I do agree with you though. 3D models in prerendered games look ugly. Take a look at the failed Static project if you want to see what I mean.

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This is the only forum on GameDev that I read everyday - so it will really be a sad day if it dies

I''ve bought Iso Programming with Direct X 7 but its really a Iso beginners book and there are lots of things not answered in it - and also I havn''t been abl;e to find good answers on the net for:

Fog of War
Control structures to manage building of buildings
The problem EDI just had
The creation of Levels in a 2D map - Also position of units in same

There is a lot of information about 2D iso that isn;t readily available.

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cairnswm,

I agree, I bought the same book and while it did help me it was not everything I thought it would be, didint answer many in depth questions that it could easily have.

it really only covered things that didnt apply to real-world game development, I had to develop many techniques on my own which should have been explained, and if it wasnt for Mike and other tallented people here on this forum I might never have succeeded.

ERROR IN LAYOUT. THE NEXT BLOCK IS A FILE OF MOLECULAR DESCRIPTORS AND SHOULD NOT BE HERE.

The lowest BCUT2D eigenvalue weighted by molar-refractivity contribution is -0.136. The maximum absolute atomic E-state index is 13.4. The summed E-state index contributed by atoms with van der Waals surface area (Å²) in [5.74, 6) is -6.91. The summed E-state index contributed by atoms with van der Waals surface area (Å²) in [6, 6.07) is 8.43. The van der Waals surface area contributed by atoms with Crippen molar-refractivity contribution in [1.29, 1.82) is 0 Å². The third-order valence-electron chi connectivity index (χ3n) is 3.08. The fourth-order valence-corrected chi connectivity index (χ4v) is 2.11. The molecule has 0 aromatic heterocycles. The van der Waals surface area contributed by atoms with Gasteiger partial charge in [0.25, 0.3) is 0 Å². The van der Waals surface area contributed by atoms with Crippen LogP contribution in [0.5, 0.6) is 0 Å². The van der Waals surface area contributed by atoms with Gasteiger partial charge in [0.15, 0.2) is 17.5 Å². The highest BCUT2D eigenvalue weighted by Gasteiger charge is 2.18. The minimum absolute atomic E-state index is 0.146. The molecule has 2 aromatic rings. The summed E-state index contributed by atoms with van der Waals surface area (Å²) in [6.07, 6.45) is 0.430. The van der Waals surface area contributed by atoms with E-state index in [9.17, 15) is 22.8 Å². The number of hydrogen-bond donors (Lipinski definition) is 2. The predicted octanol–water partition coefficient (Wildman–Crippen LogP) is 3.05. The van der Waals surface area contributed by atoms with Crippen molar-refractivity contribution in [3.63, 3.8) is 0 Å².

A lot of people seem to think that everything has been written on isometric problems, but like the problem i just faced i wasnt able to find anything on it, and i can imagine that this would be a major blocker for most game developers.

I was thinking of writing an article on the solution to the problem I had, though i''m not sure I have the time for it, or if it''s my place since I didint develop the solution.

This is pretty much the only forum I freuqent so it''s a shame to see it slow to a trickle.


Raymond Jacobs,

www.EDIGames.com

www.EtherealDarkness.com




Voice your discontent! help stop the flames!

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quote:
Original post by EDI

I was thinking of writing an article on the solution to the problem I had, though i''m not sure I have the time for it, or if it''s my place since I didint develop the solution.


Raymond Jacobs,

www.EDIGames.com

www.EtherealDarkness.com




Voice your discontent! help stop the flames!


If you''re talking about the problem I helped you with, feel free to write an article about it. I didn''t realize it was a common problem. I don''t have an iso engine, so I probably wouldn''t be the ideal person to write about it since I couldn''t provide source code utilizing an iso engine. But if it could help other people, I''d think it would be cool for somebody to write about it.

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Cool=)

Then I will work on it in my spare3 time =D

lol